Feil faces Beltway Capital’s foreclosure on River North loft office

New York-based landlord will likely surrender 730 North Franklin to Maryland-based firm that bought $15.3M loan at a discount

Feil Facing Beltway’s Foreclosure on River North Office
Feil Organization's Jeffrey Feil with 730 North Franklin (Feil Organization, Google Maps, Getty)

A few weeks after snagging a loan for one Chicago office and retail building, Jeffrey Feil is set to let another go back to its lender.

His New York-based firm Feil Organization owns a large portfolio of commercial real estate in Chicago, Florida and New York. It was hit this week with a $15.3 million foreclosure lawsuit over a debt gone wrong at 730 North Franklin Street.

At 92,000 square feet, it’s a relatively small building for Feil — which also jointly owns a high-end retail and office building at 645 North Michigan Avenue that was just recapitalized with a $55 million loan. But it’s another example of a big-time landlord caught up in financial distress as office tenants shift away from River North lofts and interest-rate surges squeeze borrowers.

Maryland-based Beltway Capital in October bought the debt secured by the Franklin Street building at a significant discount from the $15.3 million that Feil borrowed, according to public records and a source familiar with the property. The loan was originated in 2017 by Sun Life Assurance Company of Canada, which sold the debt to Beltway, according to Cook County records and the lawsuit Beltway filed in county court.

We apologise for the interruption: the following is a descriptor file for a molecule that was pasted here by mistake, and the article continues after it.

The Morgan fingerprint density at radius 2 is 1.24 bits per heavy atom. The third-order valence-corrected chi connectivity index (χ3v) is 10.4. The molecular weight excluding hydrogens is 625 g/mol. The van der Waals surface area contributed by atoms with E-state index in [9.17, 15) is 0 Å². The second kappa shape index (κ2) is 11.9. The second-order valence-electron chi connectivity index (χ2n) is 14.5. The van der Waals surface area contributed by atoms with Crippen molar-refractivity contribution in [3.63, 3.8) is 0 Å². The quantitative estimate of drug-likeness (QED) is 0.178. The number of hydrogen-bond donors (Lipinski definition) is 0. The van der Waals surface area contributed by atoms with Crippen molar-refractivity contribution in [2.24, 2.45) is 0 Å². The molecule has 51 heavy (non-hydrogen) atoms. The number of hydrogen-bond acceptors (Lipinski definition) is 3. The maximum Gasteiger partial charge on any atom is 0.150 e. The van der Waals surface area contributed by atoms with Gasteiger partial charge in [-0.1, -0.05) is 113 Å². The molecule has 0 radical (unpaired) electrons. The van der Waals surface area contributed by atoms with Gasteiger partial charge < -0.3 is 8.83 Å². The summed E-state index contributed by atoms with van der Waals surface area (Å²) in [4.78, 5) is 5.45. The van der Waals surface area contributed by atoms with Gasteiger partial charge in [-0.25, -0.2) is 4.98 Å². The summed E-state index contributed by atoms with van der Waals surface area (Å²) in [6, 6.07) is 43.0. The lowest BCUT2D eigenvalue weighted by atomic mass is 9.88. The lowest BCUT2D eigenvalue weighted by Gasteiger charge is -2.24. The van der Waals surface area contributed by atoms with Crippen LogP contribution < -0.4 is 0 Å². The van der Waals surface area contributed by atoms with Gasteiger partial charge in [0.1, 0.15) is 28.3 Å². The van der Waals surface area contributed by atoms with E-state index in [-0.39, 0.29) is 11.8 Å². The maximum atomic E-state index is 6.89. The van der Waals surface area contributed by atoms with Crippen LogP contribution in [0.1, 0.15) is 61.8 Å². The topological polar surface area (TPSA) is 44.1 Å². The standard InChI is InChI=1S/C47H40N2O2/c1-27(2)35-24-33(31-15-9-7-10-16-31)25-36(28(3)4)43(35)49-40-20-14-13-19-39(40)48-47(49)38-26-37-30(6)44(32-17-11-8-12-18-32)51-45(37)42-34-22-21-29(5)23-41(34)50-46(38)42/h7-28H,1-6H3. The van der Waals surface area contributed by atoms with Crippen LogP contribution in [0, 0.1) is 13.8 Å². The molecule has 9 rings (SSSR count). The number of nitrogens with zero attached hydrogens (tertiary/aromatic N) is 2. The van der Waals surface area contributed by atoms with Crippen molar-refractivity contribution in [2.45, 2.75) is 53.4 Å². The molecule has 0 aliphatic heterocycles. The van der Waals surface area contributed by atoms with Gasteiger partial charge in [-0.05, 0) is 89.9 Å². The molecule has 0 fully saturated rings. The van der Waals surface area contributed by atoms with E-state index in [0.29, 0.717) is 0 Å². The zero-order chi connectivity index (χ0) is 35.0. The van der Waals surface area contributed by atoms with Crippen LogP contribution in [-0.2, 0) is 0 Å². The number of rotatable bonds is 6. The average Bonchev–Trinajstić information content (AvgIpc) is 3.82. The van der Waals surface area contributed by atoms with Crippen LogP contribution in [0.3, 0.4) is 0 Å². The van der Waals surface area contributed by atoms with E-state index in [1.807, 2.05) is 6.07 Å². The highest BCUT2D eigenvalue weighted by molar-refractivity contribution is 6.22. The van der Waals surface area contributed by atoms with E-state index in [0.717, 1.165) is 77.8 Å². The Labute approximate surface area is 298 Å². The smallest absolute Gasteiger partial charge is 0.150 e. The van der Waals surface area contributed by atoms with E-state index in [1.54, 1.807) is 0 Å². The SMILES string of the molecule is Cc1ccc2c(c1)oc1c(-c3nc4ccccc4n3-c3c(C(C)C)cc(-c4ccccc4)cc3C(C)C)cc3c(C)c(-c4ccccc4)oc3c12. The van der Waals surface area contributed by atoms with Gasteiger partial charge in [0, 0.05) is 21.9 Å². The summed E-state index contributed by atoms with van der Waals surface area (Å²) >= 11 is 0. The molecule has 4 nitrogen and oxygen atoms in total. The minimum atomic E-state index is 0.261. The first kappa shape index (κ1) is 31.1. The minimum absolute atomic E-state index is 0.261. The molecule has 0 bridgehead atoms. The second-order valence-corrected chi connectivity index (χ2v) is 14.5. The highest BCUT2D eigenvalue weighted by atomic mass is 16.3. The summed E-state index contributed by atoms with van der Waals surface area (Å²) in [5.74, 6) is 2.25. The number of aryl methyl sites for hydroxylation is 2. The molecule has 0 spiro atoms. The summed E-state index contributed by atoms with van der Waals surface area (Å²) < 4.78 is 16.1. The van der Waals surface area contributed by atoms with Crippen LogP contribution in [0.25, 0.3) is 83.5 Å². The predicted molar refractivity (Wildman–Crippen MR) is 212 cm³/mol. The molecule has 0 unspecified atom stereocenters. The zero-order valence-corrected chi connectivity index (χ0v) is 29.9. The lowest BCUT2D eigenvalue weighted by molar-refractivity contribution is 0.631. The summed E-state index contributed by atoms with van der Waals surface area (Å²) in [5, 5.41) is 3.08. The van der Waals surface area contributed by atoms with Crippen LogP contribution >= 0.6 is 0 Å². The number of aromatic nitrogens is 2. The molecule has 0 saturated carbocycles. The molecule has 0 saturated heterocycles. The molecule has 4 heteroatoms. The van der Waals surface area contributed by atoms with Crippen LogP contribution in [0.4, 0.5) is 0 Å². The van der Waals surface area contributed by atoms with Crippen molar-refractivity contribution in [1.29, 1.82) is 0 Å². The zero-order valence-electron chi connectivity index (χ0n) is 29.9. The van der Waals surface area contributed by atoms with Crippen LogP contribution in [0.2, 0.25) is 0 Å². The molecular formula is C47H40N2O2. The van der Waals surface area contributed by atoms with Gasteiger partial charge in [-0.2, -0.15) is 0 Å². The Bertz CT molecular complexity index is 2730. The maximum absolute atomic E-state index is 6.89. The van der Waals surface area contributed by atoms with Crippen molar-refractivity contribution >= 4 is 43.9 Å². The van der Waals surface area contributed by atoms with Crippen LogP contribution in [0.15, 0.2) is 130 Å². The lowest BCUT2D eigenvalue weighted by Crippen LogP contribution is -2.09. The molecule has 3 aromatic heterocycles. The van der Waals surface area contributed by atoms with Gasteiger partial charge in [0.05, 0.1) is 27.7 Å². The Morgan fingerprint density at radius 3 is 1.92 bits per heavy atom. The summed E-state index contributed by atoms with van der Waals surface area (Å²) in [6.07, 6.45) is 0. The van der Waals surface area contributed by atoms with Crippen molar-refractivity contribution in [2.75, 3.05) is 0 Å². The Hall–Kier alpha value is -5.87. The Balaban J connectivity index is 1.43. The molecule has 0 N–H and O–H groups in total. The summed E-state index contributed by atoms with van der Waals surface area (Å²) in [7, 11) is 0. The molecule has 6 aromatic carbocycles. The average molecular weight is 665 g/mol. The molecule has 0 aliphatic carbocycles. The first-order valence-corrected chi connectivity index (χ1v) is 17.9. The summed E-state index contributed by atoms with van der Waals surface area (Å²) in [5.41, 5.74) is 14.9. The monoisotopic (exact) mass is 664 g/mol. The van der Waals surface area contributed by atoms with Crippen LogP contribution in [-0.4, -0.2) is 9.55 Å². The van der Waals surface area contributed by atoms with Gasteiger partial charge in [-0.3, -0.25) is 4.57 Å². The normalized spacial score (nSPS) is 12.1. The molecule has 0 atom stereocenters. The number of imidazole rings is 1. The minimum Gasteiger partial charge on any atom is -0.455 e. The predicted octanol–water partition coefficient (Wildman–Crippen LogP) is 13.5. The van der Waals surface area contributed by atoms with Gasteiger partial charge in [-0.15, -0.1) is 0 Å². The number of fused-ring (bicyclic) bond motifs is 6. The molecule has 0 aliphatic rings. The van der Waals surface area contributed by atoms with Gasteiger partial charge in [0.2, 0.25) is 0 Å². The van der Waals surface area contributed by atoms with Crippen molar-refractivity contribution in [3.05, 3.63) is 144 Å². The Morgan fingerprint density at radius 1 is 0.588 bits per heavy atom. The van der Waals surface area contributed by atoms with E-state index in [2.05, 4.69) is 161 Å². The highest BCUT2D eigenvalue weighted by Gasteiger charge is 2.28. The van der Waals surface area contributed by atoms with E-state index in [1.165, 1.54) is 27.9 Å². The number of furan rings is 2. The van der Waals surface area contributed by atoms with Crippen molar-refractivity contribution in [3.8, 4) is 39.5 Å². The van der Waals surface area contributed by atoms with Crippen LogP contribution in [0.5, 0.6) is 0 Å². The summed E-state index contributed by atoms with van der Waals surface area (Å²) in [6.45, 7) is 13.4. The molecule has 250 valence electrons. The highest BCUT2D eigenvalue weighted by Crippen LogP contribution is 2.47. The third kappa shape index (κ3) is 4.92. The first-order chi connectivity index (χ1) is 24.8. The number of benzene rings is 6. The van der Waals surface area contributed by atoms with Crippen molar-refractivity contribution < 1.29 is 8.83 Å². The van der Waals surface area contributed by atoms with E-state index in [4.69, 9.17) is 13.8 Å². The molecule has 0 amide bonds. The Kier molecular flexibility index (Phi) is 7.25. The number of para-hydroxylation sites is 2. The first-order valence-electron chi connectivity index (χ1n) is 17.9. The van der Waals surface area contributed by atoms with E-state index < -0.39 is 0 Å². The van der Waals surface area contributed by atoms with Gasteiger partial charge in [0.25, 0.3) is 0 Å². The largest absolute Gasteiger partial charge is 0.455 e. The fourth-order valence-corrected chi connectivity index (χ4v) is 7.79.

It’s unclear how large of a discount on the debt Beltway notched when it took over the right to foreclose on the building.

Feil declined to comment, and neither Beltway nor an attorney representing the firm returned requests for comment.

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Beltway alleged Feil missed the monthly payment on the loan due in November and didn’t cure the default during a grace period that ended in December, the lawsuit shows. Feil took out the loan around the same time the landlord bought the building, in 2017, for $23.3 million.

It was more than 90 percent leased when Feil bought it, with satirical media outlet The Onion as the building’s largest tenant. But the property’s occupancy has dipped in recent years since the pandemic weighed on demand for loft-style offices. 

Many mid-size tenants have cut their real estate footprints to go to hybrid workplace models or fully remote. Tenants that remain in the market have increasingly flocked to new or recently remodeled downtown towers that offer the best amenities.

Feil is unlikely to fight the foreclosure and will probably hand back the keys to Beltway, according to a person familiar with the property.

This isn’t the only landlord to take a loss in River North’s loft office scene in recent months. KBS Growth & Income REIT in December sold the seven-story building at 213 West Institute Place for $17 million, after paying $43.5 million to buy it in 2017.

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